Where can you find good fiction writing tips? The library, or your local bookstore. Except you've already devoured all the bloodless how-to books. There's the Internet, but you've surfed all the blogs and aren't any closer to your goal.
Take it from me, the best place to swipe the best fiction writing tips is from the masters themselves.
The books you keep by your bedside, the dog-eared ones you want buried with you--take another stroll through them. Don't gobble them up like last time. Pick a scene you adore, one that made your soul ache, or the one where you burned with outrage, or the sequence where you lost track of the pages and simply read breathlessly, desperate for the climax. This time as you read, don't let the author play you. Look for the strings, the mechanics. Ignore the giant green head. Peek at the little man behind the curtain.
A lot of writing is buildup, context, nuance. But delivery is always vital. If you can nail delivery, the rest will come. Study your favorite writer's delivery techniques. Check out dialogue tags. Observe word choice. Where does the writer slip in a snippet of internal monologue, and when does he/she let the dialogue stand alone? Does the scenery play a part in the action? Can you point to where you actually begin to care, or where the tension starts to strangle you? Adjectives and adverbs should be rare. Where does your master-writer slip them in to spice the language? How do they alter the scene? Do they soften it to a romantic interlude, or hone it to a lethal confrontation?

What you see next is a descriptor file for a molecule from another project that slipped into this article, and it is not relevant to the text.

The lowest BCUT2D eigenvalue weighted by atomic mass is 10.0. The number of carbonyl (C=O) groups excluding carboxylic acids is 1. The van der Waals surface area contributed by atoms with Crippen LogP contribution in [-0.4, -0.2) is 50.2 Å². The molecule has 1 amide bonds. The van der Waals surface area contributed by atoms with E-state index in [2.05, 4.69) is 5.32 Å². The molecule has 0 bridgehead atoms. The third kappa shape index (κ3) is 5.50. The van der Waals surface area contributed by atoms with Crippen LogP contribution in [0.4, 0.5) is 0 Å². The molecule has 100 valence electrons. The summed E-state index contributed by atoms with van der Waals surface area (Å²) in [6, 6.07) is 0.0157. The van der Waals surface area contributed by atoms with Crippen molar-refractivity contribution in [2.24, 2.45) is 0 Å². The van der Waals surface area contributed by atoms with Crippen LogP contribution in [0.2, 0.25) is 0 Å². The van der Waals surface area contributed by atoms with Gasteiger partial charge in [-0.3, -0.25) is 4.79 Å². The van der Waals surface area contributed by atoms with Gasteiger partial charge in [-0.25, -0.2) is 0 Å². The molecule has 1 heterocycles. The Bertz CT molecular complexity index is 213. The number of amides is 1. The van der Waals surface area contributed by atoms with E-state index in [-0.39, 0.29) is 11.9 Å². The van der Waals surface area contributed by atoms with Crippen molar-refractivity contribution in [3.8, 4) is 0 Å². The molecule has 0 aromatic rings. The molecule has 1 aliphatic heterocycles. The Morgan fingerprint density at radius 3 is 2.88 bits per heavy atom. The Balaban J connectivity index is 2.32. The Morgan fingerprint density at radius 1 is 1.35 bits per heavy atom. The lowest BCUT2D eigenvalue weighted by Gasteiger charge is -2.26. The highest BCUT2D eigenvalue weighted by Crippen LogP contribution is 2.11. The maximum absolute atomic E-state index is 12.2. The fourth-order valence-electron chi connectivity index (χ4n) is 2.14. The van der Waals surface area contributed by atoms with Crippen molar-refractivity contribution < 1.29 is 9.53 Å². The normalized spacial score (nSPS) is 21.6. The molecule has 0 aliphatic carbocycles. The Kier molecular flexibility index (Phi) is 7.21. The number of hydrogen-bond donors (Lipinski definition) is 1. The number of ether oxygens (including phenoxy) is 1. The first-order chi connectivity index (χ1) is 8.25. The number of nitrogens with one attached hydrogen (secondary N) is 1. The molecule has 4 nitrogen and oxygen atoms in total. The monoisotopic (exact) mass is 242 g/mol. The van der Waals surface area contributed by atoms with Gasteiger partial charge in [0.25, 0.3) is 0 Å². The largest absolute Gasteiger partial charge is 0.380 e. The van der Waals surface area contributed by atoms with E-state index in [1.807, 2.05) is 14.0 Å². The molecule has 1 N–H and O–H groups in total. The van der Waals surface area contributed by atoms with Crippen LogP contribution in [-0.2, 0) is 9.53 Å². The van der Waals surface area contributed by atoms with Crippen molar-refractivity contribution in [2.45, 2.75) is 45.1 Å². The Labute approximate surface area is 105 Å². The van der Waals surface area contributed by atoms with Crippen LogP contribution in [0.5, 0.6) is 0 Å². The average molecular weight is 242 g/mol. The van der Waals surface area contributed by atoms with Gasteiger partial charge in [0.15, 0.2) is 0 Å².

Then, once you've identified these techniques, steal them! Don't plagiarize, of course. Use similar language and style. Take them for a test drive and see what works for you. Writing should be experimentation, trial and error. Many writers adhere to the adage that your first million words are crap. Your first MILLION words.
So get them out of you. Slit your writer's wrists and gush them onto the page.
Yes, it's the only way.
Writing is craft. Writing is about knowing who you are and what you want to say. Writing is also, according to Barthelme, about not-knowing. There are rules to writing--punctuation, grammar, yes--but the only hard rule of writing is that there ARE NO RULES. Bestselling authors get away with bucking the trends because they are intimately aware of said trends.
Pablo Picasso: "It took me four years to paint like Raphael, but a lifetime to paint like a child."
What did Picasso know? He knew enough to steal from a master like Raphael, and then to discover his own way. It's the same with writers. C. S. Lewis stole from fairy tales. Suzanne Collins (The Hunger Games) stole from Greek mythology. There is no sin in this. Learn at the masters' feet, and then fleece them for all their worth.
The only hitch: you've got to give it your own twist, or you'll be branded worse than a thief. Stereotypical. Fan fiction. Copycat. Lame.
Don't be lame. Be a good thief. Steal and twist, and repeat.